The Fedora Musicians’ Guide is now complete (as required by Fedora Summer Coding, at least – draft is available at this link). In case you’ve missed my previous posts, here’s a brief description of the project, how it began, and how it has developed so far.
The Fedora Musicians’ Guide (or “FMG”) was designed specifically as a Fedora Summer Coding project. The idea came to me when I saw the request for student applications to Fedora Summer Coding. Because I have taken two Computer Science courses, I thought I would try to apply for something. When I looked at the existing proposals, I realized that two terms of CS just wouldn’t cut it. After thinking about what I can do, I realized that, as a university music student, I have a rather unique view of Linux. In particular, I knew that the existing documentation for music software was woefully insufficient. It still is, by the way. Thankfully, the Fedora community came together and allowed me to write a brand-new user guide for some of the most popular music and audio software available in Fedora (and some less-popular things, too).
The proposal was quite specific about the Guide’s goals. The target audience is people like my friends and me, who study (or have studied) music to a relatively high level. The document has relatively few technical musical explanations; users are expected to already know music notation before they use the LilyPond chapter, for example. Users are expected to know what they want to do, but not how to do it. In a way, I wrote the FMG specifically for my friends, because I was tired of saying “you can use this program on Linux,” knowing full well that a lack of documentation would prevent them from figuring it out.
The approach to each chapter shows the minimum skills required to use the application or program. It’s best to learn through independent experience, so I wanted to explain as little as possible, encouraging readers to learn and experiment by themselves. At the same time, I want to provide enough information that readers can guess intelligently how to do things. This was very difficult, and I was always debating with myself about how much detail to include, and how much to assume the user would already know.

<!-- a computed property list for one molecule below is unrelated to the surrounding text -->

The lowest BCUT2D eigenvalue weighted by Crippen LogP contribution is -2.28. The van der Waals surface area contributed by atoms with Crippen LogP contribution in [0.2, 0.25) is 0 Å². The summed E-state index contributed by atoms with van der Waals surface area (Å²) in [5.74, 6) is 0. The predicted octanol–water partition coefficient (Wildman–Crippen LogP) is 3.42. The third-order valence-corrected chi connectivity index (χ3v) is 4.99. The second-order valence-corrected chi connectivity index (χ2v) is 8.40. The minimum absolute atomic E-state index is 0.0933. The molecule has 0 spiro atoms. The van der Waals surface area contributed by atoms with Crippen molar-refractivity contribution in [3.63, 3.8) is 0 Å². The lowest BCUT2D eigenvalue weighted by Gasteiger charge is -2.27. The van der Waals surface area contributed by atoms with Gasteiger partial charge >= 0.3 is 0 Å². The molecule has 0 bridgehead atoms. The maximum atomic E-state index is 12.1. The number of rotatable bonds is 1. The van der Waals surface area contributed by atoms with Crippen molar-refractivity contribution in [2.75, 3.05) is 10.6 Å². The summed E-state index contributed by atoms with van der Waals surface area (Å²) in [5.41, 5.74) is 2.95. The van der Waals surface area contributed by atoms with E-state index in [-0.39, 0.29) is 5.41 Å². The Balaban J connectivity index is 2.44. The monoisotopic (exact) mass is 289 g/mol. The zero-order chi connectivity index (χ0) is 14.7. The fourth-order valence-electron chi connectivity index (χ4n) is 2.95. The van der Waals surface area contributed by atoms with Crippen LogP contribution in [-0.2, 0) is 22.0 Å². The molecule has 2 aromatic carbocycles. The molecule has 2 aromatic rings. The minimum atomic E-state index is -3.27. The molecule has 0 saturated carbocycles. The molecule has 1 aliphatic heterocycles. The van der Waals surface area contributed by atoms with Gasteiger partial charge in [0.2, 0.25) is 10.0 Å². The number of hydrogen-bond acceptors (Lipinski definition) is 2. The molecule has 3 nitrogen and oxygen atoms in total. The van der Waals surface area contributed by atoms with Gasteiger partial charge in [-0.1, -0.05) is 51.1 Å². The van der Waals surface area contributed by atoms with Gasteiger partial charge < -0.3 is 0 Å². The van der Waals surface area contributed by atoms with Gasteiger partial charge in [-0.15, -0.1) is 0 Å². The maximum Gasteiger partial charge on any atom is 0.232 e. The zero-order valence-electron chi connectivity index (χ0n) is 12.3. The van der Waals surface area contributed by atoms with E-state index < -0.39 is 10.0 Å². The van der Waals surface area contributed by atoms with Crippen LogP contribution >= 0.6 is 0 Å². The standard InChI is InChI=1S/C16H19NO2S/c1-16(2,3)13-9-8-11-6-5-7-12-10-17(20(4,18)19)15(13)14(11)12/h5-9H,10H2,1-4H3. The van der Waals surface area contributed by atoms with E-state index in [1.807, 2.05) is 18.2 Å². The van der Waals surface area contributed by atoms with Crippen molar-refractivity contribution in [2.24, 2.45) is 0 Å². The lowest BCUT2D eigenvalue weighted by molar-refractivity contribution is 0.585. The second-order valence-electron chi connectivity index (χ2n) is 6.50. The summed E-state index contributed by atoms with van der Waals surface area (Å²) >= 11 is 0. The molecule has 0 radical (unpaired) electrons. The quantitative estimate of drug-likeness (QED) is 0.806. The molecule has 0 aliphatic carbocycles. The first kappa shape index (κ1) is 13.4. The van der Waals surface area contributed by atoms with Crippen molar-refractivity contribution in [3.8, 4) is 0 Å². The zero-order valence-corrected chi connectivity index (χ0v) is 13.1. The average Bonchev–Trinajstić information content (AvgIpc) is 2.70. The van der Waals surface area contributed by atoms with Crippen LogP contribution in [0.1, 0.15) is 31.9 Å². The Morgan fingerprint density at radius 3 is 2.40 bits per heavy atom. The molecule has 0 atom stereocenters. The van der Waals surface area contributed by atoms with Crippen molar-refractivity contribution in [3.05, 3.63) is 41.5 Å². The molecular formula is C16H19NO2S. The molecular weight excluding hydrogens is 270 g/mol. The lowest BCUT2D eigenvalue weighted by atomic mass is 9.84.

It was also important for me to write something distinctly different from pre-existing documentation. Ardour and Audacity already have excellent user guides available on the internet, and SuperCollider has a very extensive collection of help files. The point of the FMG, as much as it can be, is to get users started with the software as quickly as possible, showing them how to use it with follow-along tutorials. The tutorials have instructions to create a particular, real-world project, with instructions for the tools being used, and explanations of why those tools are being used in that particular way.
The FMG currently covers the following software: Audacity, Ardour, Qtractor, Rosegarden, FluidSynth/Qsynth, SuperCollider, LilyPond, Frescobaldi, GNU Solfege. There are also chapters about audio recording, computer audio, and real-time Linux systems, for users who need them.
It’s difficult to know how well the Musicians’ Guide has met the goals I set for it. As development progressed, I found that it was much easier to write about the best software, and much more difficult to write about the merely high-quality software. I fear that this shows in the resulting document – that software like Audacity (because it’s not new to me, and it crashed often) and Rosegarden (because it’s quirky and difficult to guess) are in the greatest need of good documentation, but that I was unable to provide it.
GNU Solfege, in particular, is a project that needs help. I included it in the FMG because aural skills software is one area that computers are most useful to musicians, but it is always neglected. The real problem is not that GNU Solfege is bad software, but that it simply needs more exercises. These exercises are easy to write, too! I sincerely hope that the Musicians’ Guide helps people to discover Solfege, and encourages them to write more exercises, especially for melodic and harmonic dictation.
Looking back over the whole project, there are a few things that stand out in my mind:
* Writing documentation is a tedious task, but a very useful one.
* Some of this software is *very* difficult to use by guessing.
* Some of this software seems difficult to use, but is actually easy.
* Most of this software is very useful, comprehensive, and high quality.
The point of Fedora Summer Coding (I think… ) is to encourage new contributors to the Fedora Project. I am very grateful for the general friendliness and helpfulness of members of the Fedora community, and I feel like, even after just two months, the community has welcomed me as a valued part of the team. I cannot emphasize enough how important it is to receive encouragement from other community members. And it worked! As it stands now, I plan to remain with the Documentation Project, helping where I can.